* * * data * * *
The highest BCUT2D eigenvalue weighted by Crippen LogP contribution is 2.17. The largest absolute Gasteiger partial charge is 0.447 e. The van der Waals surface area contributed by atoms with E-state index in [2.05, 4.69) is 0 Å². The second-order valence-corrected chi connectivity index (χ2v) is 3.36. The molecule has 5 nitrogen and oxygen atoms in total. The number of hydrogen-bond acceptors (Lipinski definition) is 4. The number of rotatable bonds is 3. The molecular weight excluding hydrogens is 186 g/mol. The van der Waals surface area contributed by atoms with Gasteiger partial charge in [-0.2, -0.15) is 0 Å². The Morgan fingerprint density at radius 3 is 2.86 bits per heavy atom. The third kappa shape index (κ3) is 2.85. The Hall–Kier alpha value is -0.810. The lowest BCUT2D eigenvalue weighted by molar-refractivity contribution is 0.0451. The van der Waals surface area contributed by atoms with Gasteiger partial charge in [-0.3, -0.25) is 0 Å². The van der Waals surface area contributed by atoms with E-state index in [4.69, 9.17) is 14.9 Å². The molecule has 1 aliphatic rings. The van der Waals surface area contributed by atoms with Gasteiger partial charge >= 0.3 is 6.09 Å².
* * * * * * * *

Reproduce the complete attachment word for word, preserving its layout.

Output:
The highest BCUT2D eigenvalue weighted by Crippen LogP contribution is 2.17. The largest absolute Gasteiger partial charge is 0.447 e. The van der Waals surface area contributed by atoms with E-state index in [2.05, 4.69) is 0 Å². The second-order valence-corrected chi connectivity index (χ2v) is 3.36. The molecule has 5 nitrogen and oxygen atoms in total. The number of hydrogen-bond acceptors (Lipinski definition) is 4. The number of rotatable bonds is 3. The molecular weight excluding hydrogens is 186 g/mol. The van der Waals surface area contributed by atoms with Gasteiger partial charge in [-0.2, -0.15) is 0 Å². The Morgan fingerprint density at radius 3 is 2.86 bits per heavy atom. The third kappa shape index (κ3) is 2.85. The Hall–Kier alpha value is -0.810. The lowest BCUT2D eigenvalue weighted by molar-refractivity contribution is 0.0451. The van der Waals surface area contributed by atoms with Gasteiger partial charge in [-0.3, -0.25) is 0 Å². The van der Waals surface area contributed by atoms with E-state index in [4.69, 9.17) is 14.9 Å². The molecule has 1 aliphatic rings. The van der Waals surface area contributed by atoms with Gasteiger partial charge >= 0.3 is 6.09 Å².